Caroline Rose ‘I Will Not Be Afraid’ out August 19
Caroline Rose “I Will Not Be Afraid”
August 19th (Little Hi! Records / Thirty Tigers)
“Rose is a true American songwriter like Dylan, Van Zandt, or King – different stylistically, but all touch on something inherently continental…[she] spins stories with a sense of adventure, a certain badass swagger, and devil-may-care attitude.” – WXPN
Little Hi! Records and Thirty Tigers are proud to announce I Will Not Be Afraid (August 19th), the official debut album by Caroline Rose, a fiery 24 year-old songwriter raised on rockabilly, vintage country and blues-infused rock; a self-proclaimed “failed scholar and modern-day hobo” who earned a degree in architecture (on a full-ride scholarship), then abandoned it all. “Most of my professors couldn’t stand me,” says Caroline. “I would be really honest about how I didn’t like their work.” Soon fired from both a vegetable farm and a New York City grocery store, Rose moved into her van – where she continues to live – and headed for the American backroads.
Written and arranged by Rose and co-produced with multi-instrumentalist Jer Coons (with Pat Melvin on bass), I Will Not Be Afraid chronicles Caroline’s wandering years; a disillusioned youth constantly demanding freedom and the most from life. Raised in the Northeast, Rose is a rare mix of Northern grit and Southern charm whose musical influences trace back to her family’s Southern roots, running deep into the heart of Mississippi. “You can hear my history in the music,” Rose says. “It’s a bit rough around the edges, a bit wild, but American music through and through.”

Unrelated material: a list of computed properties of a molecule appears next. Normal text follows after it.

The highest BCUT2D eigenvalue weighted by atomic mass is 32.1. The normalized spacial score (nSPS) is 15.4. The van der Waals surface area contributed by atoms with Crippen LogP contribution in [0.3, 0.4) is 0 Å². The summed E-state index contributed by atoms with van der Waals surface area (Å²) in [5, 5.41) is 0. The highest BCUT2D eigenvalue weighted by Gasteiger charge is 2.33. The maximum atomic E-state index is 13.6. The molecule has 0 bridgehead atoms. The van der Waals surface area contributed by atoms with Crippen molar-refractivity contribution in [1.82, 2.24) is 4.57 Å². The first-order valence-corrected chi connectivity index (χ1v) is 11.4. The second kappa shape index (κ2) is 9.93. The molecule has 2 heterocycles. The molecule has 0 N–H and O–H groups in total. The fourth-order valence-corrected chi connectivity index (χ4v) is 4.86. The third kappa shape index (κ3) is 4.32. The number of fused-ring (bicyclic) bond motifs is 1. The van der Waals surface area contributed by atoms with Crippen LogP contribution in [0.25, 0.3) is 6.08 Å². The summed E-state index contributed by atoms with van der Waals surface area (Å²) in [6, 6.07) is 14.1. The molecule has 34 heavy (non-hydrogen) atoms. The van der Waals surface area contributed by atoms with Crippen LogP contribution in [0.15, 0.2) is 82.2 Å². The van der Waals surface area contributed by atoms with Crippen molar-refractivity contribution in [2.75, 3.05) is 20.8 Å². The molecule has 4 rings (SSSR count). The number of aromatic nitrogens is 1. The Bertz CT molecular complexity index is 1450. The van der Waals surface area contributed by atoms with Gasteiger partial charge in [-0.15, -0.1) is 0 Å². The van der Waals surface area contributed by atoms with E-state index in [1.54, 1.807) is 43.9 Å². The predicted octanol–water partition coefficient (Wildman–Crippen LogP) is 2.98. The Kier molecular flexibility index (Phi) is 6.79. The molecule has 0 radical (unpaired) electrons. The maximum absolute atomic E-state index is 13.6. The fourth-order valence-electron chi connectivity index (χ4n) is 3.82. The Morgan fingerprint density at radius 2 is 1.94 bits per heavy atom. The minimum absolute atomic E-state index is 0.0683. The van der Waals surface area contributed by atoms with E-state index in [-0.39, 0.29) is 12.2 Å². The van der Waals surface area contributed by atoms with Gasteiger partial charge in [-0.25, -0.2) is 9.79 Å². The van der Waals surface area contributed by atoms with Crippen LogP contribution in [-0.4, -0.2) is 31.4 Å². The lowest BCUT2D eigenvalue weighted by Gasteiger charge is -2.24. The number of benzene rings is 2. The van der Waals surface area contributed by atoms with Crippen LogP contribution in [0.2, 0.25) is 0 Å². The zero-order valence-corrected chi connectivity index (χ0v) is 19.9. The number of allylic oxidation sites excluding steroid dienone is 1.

Some highlights include the dark, driving “Tightrope Walker,” written in rural Mississippi where her friend works in an unfair school system; “Let Me In,” a zombie-esque call-to-arms of a tortured youth desperately attempting to feel, and the menacing barnburner “Blood On Your Bootheels,” inspired by the Trayvon Martin case. First appearing on her 2013 self-release, the song “America Religious” is a “complex portrait of an nation’s oft-misguided religious fervor,” writes Relix. “Not to mention it’s catchy as hell.”
Inspired by Crazy Horse, the title track is a self-affirming rockabilly anthem reminiscent of an old Spiritual, and her take on Son House’s “Don’t You Mind People Grinning In Your Face.” “They’re words to live by. Anybody can relate to that message,” Caroline adds. The song closes the book to a poetic story filled with the sadness and euphoria, regret and hope, bitterness and triumph of a life we could only dare to dream.
“I travel a lot, almost constantly, I don’t have a home, nor do I have much money or clout,” says Rose. “But I also don’t have anyone telling me how to live or how to act or what to say. I’ve got the freedom to create the life I want for myself, and that’s a rare, very special privilege.”
Caroline and her band have been pretty much living on the road since 2012 and have been invited to tour with Hayes Carll, Joseph Arthur, Hard Working Americans, Nathaniel Rateliff and Stephen Kellogg. She’ll be on tour this summer and fall including Joe’s Pub in New York City on August 20th and the Americana Music Festival in Nashville.
Contact: Carla Parisi at Kid Logic Media
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